WASHINGTON - National highway deaths are down to the lowest level in over 60 years, according to the U.S. Department of Transportation's National Highway Traffic Safety Administration.
In 2011, there were 32,367 highway deaths, decreasing 1.9 percent from 2010.
Additionally, this number was the lowest since 1949.
The Fatality Analysis Reporting System also reported that the number of national fatalities was the lowest ever recorded, down .01 percent from 2010.
Fatalities involving passengers in SUVs, minivans, pickups and passenger cars decreased 4.6 percent.
Deaths in crashes with drunk drivers took 9,878 lives as opposed to 10,136 lives in the previous year.
Unfortunately, fatalities involving large trucks, bicyclists, pedestrians and motorcyclists increased by 20 percent, 8.7 percent, 3 percent and 2.1 percent respectively.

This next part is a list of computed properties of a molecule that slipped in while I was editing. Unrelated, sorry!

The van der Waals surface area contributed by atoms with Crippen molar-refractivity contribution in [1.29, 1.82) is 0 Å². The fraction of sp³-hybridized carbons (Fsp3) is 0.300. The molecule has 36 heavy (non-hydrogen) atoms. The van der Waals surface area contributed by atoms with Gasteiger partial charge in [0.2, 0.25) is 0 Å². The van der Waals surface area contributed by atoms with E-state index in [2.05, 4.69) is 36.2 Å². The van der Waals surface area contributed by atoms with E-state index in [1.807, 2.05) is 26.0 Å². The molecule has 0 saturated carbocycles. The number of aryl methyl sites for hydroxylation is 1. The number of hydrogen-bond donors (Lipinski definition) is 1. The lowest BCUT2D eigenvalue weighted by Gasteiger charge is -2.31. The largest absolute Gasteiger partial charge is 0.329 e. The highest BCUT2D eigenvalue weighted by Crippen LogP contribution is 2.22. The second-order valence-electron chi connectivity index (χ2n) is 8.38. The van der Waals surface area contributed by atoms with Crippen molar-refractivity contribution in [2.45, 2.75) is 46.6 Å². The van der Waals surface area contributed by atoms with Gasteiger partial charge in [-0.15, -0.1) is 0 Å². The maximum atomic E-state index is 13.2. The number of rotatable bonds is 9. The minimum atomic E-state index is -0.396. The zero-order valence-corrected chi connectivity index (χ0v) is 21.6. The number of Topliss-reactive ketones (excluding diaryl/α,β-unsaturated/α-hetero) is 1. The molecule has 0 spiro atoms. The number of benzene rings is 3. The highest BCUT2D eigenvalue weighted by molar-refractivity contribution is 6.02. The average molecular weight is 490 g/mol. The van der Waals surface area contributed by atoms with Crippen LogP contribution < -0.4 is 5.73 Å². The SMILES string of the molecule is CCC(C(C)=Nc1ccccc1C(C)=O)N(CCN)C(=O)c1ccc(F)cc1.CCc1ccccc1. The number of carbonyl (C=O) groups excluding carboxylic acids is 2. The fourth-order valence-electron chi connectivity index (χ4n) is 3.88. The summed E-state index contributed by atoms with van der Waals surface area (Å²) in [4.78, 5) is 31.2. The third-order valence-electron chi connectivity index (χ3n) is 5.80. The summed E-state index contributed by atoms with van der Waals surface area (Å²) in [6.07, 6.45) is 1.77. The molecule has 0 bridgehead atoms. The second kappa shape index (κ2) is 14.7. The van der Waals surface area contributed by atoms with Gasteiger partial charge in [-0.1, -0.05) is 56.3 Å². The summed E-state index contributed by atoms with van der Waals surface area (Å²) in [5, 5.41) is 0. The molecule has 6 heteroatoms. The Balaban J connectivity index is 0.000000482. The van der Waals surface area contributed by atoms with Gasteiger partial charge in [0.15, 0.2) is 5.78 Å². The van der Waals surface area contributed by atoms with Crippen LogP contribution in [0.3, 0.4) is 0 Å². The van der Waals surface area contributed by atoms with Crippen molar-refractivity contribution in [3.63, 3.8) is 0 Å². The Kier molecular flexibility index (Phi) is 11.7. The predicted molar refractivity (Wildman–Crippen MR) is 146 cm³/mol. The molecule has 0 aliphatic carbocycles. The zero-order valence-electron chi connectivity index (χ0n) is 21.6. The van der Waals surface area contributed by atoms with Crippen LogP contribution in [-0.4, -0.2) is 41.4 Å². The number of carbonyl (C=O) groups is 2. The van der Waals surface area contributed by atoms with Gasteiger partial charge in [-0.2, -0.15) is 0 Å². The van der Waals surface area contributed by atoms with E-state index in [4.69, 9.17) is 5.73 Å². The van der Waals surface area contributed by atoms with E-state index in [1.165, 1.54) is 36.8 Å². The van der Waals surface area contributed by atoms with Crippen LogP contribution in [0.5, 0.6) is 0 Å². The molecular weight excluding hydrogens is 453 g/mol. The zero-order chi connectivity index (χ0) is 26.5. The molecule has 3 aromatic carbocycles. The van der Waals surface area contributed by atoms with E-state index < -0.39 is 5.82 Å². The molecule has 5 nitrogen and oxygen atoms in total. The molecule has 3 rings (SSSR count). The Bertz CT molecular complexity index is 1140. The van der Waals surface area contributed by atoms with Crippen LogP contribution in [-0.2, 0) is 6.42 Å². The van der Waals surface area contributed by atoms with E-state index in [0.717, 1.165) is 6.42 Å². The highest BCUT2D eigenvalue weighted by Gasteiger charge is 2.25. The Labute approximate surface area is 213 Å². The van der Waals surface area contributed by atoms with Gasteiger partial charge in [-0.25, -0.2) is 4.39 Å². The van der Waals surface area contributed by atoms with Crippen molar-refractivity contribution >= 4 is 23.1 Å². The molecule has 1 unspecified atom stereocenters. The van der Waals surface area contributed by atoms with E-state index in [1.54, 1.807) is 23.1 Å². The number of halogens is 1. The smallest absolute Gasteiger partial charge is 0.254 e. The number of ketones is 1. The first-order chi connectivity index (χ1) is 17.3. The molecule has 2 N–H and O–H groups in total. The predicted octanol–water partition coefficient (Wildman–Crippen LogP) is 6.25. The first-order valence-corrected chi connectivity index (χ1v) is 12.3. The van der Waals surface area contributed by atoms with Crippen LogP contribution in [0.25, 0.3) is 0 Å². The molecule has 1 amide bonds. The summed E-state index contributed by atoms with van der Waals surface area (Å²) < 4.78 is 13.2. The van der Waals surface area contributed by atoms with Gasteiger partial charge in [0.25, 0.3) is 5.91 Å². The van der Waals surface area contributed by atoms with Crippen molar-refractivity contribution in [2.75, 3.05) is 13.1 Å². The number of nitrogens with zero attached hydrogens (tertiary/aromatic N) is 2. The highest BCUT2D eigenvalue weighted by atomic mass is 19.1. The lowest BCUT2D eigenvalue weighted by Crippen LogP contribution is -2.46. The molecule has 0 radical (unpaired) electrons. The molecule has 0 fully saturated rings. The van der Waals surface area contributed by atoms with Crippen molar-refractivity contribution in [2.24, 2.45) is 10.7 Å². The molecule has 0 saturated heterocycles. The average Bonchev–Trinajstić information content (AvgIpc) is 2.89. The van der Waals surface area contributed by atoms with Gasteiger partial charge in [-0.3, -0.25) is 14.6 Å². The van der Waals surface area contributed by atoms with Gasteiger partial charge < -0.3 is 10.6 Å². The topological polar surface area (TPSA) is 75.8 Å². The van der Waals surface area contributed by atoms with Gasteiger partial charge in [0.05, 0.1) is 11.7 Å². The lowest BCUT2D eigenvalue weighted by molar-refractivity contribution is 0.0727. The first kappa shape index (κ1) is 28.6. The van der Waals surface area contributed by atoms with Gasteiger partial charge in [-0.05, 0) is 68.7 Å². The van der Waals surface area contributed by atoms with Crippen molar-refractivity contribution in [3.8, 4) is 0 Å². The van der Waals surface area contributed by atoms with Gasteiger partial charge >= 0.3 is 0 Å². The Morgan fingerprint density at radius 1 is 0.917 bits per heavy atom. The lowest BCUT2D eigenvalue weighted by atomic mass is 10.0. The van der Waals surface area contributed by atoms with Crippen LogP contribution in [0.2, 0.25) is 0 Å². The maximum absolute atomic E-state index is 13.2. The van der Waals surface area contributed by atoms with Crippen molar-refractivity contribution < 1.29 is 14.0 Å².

As for another increase, distraction-related accidents also increased by 1.9 percent, but officials are unsure of whether that number is due to increased reporting and awareness.
Despite Americans driving 1.2 percent fewer miles than in 2010, the NHTSA says that the change in number of deaths strongly outweighs the change in miles driven.
Officials believe the change was due to better technology, public education and through taking on issues like drunk driving, distractions and other safety hazards.